Alimony Attorney

Alimony Attorney

Protecting Your Financial Security During & After Divorce.

In Florida, alimony, also known as spousal maintenance, is when one spouse is ordered to financially support the other following a divorce. The terms of the final divorce order specify whether this is temporary or permanent. It is difficult to determine whether, when, and how much alimony will be paid. When two people divorce, alimony is not always required. It is in your best interests to have an experienced alimony lawyer to support and guide you.

What is Florida Temporary Spousal Support?

The first thing you should know about alimony in Florida is that there is no formula for figuring it out how much should be paid in Alimony (if any). Having no alimony formula is exactly the opposite of calculating child support. Child support is a fairly straightforward calculation, Alimony is entirely at the judge’s discretion. If one spouse is financially dependent on the other, a spouse can request temporary spousal support while the divorce is pending. The spouse seeking support would file a Motion for Temporary Order, after which a hearing to determine spousal support would be scheduled.

A judge then decides whether and how much spousal support is required. This will help to protect the financially dependent spouse during the divorce proceedings. Because this is temporary support, the orders are subject to change once the divorce is finalized. In these cases, an experienced spousal support attorney can make a significant difference.

In Florida, how is spousal maintenance determined?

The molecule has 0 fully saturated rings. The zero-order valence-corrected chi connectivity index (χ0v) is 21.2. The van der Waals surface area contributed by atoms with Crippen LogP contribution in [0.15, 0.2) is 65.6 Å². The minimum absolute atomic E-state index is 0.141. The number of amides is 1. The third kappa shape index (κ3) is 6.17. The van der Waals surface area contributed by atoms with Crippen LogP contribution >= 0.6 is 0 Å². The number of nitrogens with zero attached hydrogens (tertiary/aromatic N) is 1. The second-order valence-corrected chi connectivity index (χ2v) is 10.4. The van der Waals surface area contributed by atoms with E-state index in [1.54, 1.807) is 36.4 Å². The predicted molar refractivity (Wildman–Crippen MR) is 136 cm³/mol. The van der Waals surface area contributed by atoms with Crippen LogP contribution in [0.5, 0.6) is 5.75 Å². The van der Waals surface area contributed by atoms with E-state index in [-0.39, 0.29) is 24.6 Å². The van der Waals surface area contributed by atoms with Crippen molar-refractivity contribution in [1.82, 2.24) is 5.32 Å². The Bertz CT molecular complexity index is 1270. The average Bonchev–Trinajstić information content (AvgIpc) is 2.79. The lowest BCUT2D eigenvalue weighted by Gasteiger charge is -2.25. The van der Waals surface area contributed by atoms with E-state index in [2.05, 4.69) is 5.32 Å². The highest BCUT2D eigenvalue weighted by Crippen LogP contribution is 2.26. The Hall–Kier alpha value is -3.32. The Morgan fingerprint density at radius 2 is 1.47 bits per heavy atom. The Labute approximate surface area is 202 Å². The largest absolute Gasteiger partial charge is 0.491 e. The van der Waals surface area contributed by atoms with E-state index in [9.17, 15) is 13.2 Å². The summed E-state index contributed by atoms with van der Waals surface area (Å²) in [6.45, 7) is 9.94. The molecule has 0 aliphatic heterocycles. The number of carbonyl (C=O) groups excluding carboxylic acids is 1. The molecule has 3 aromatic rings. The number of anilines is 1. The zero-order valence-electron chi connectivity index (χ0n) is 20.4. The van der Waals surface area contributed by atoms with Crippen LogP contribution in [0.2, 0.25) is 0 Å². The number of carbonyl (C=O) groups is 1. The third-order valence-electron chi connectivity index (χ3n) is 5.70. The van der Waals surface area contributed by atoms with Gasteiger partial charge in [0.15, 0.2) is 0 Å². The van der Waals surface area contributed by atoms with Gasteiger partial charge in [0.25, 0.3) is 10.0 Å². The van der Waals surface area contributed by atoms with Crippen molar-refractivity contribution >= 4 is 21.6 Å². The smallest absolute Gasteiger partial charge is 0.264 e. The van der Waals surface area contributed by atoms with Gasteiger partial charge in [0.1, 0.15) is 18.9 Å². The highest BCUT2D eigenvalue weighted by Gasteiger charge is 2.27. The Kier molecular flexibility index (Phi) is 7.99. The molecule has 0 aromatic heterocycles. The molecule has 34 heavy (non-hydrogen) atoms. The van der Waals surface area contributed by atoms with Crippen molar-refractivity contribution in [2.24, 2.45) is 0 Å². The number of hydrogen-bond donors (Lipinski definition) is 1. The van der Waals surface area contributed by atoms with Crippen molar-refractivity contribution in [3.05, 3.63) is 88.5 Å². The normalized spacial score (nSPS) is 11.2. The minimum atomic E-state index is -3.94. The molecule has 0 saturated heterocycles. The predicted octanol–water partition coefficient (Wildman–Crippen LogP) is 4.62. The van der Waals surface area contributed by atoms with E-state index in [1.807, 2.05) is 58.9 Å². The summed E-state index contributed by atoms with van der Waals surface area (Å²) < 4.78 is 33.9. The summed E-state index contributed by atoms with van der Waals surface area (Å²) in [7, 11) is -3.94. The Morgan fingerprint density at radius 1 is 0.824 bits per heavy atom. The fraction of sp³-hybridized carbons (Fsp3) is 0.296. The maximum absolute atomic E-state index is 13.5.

A number of factors are considered by the court when deciding whether to order alimony payments. Unless one spouse has a medical or physical disability or is the custodian of a child with special needs, the order of support will be limited in time. This time limit is typically based on the length of the marriage and can be terminated prematurely only if one spouse dies or remarries.
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Among the reasons for alimony in Florida are:

Domestic violence against the other spouse or child has been committed by one spouse. The marriage has lasted more than ten years, and one spouse is unable to earn a living. One spouse lacks sufficient property/assets to meet basic needs. The spouse seeking assistance is responsible for a special-needs child.

In Florida, how long does alimony last?

The length of alimony in Florida is determined by the length of the marriage. Alimony is limited to 5 years if the marriage lasted 10 to 20 years or the other spouse was convicted of or received deferred adjudication for a family violence offense. Alimony is limited to seven years for marriages lasting 20 to 30 years, and ten years for marriages lasting 30 years or more.

How Can Our Spousal Support Lawyer Assist You?

Many other factors may be considered by the court in determining how long and how much support will be awarded. Summerfield Law Office’s Spousal Support Attorneys can assist you in understanding how judges work and what you might be able to expect.